The University of Man-cheeseter

Man-Cheester: Development of a soft cheese with
integrated Listeria monocytogenes biosensor

About our project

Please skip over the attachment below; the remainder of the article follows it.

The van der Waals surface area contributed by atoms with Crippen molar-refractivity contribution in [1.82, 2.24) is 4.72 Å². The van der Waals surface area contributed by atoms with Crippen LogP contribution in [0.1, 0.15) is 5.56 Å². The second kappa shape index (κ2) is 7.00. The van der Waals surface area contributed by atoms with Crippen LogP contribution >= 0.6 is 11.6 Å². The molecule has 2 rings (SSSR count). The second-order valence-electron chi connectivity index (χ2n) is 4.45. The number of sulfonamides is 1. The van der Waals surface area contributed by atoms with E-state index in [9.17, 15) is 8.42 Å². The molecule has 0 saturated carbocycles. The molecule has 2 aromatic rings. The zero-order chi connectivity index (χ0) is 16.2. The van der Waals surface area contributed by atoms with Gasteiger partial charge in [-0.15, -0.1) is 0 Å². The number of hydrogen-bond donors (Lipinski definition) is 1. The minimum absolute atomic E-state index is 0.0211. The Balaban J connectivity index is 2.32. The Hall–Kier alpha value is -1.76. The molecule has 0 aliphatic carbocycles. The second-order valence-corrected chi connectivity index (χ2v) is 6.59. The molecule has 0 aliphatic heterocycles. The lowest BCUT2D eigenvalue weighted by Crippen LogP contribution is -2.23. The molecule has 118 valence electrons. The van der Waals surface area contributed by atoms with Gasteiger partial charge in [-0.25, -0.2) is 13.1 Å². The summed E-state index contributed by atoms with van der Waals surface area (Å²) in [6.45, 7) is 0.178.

Listeria monocytogenes is a gram-positive, rod-shaped, food-borne bacterium, capable of causing the rare but potentially fatal disease listeriosis. L.monocytogenes can replicate at temperatures as low as 0°C allowing it to survive in industrial and domestic refrigerators. L.monocytogenes can often grow in soft cheeses, making many varieties of cheese unavailable to those who are immunosuppressed. Man-Cheester aims to modify Lactococcus lactis, a common bacterium in cheese manufacture. We will transform L. lactis in a cheese starter culture to detect AIP, a key quorum signalling molecule produced by L. monocytogenes. This will be done by expressing the agr quorum-sensing system used by L.monocytogenes in L. lactis. On detection of AIP, a colour change will occur within L. lactis causing the cheese to turn purple, alerting the consumer to its contamination. Our concept could be further developed to include other sources of L. monocytogenes contamination such as meats and vegetables to prevent as many cases of listeriosis as possible.